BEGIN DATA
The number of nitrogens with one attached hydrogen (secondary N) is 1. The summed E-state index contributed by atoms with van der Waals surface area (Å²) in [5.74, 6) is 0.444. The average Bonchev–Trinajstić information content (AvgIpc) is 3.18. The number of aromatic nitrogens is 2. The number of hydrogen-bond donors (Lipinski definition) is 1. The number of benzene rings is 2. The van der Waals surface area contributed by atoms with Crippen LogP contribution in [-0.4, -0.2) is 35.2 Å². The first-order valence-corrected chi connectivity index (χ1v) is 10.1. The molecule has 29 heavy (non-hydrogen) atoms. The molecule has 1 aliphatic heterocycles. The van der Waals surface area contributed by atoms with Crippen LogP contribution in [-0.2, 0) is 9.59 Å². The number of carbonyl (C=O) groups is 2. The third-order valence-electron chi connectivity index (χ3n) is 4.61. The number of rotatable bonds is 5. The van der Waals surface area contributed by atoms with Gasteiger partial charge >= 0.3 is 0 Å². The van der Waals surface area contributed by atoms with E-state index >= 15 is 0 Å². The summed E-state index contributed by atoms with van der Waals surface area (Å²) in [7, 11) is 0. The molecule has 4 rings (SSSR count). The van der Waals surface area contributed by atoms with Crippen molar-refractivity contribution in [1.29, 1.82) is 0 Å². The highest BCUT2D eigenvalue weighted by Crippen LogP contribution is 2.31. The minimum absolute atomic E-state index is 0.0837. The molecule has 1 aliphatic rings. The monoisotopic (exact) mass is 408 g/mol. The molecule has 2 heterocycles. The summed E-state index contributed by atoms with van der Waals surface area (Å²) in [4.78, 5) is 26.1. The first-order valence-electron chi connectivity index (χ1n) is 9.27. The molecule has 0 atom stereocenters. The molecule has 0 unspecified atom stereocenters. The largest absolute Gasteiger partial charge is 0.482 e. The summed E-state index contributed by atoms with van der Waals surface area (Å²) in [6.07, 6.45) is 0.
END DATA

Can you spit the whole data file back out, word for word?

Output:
The number of nitrogens with one attached hydrogen (secondary N) is 1. The summed E-state index contributed by atoms with van der Waals surface area (Å²) in [5.74, 6) is 0.444. The average Bonchev–Trinajstić information content (AvgIpc) is 3.18. The number of aromatic nitrogens is 2. The number of hydrogen-bond donors (Lipinski definition) is 1. The number of benzene rings is 2. The van der Waals surface area contributed by atoms with Crippen LogP contribution in [-0.4, -0.2) is 35.2 Å². The first-order valence-corrected chi connectivity index (χ1v) is 10.1. The molecule has 29 heavy (non-hydrogen) atoms. The molecule has 1 aliphatic heterocycles. The van der Waals surface area contributed by atoms with Crippen LogP contribution in [-0.2, 0) is 9.59 Å². The number of carbonyl (C=O) groups is 2. The third-order valence-electron chi connectivity index (χ3n) is 4.61. The number of rotatable bonds is 5. The van der Waals surface area contributed by atoms with Gasteiger partial charge >= 0.3 is 0 Å². The van der Waals surface area contributed by atoms with E-state index >= 15 is 0 Å². The summed E-state index contributed by atoms with van der Waals surface area (Å²) in [7, 11) is 0. The molecule has 4 rings (SSSR count). The van der Waals surface area contributed by atoms with Crippen molar-refractivity contribution in [1.29, 1.82) is 0 Å². The highest BCUT2D eigenvalue weighted by Crippen LogP contribution is 2.31. The minimum absolute atomic E-state index is 0.0837. The molecule has 1 aliphatic rings. The monoisotopic (exact) mass is 408 g/mol. The molecule has 2 heterocycles. The summed E-state index contributed by atoms with van der Waals surface area (Å²) in [4.78, 5) is 26.1. The first-order valence-electron chi connectivity index (χ1n) is 9.27. The molecule has 0 atom stereocenters. The molecule has 0 unspecified atom stereocenters. The largest absolute Gasteiger partial charge is 0.482 e. The summed E-state index contributed by atoms with van der Waals surface area (Å²) in [6.07, 6.45) is 0.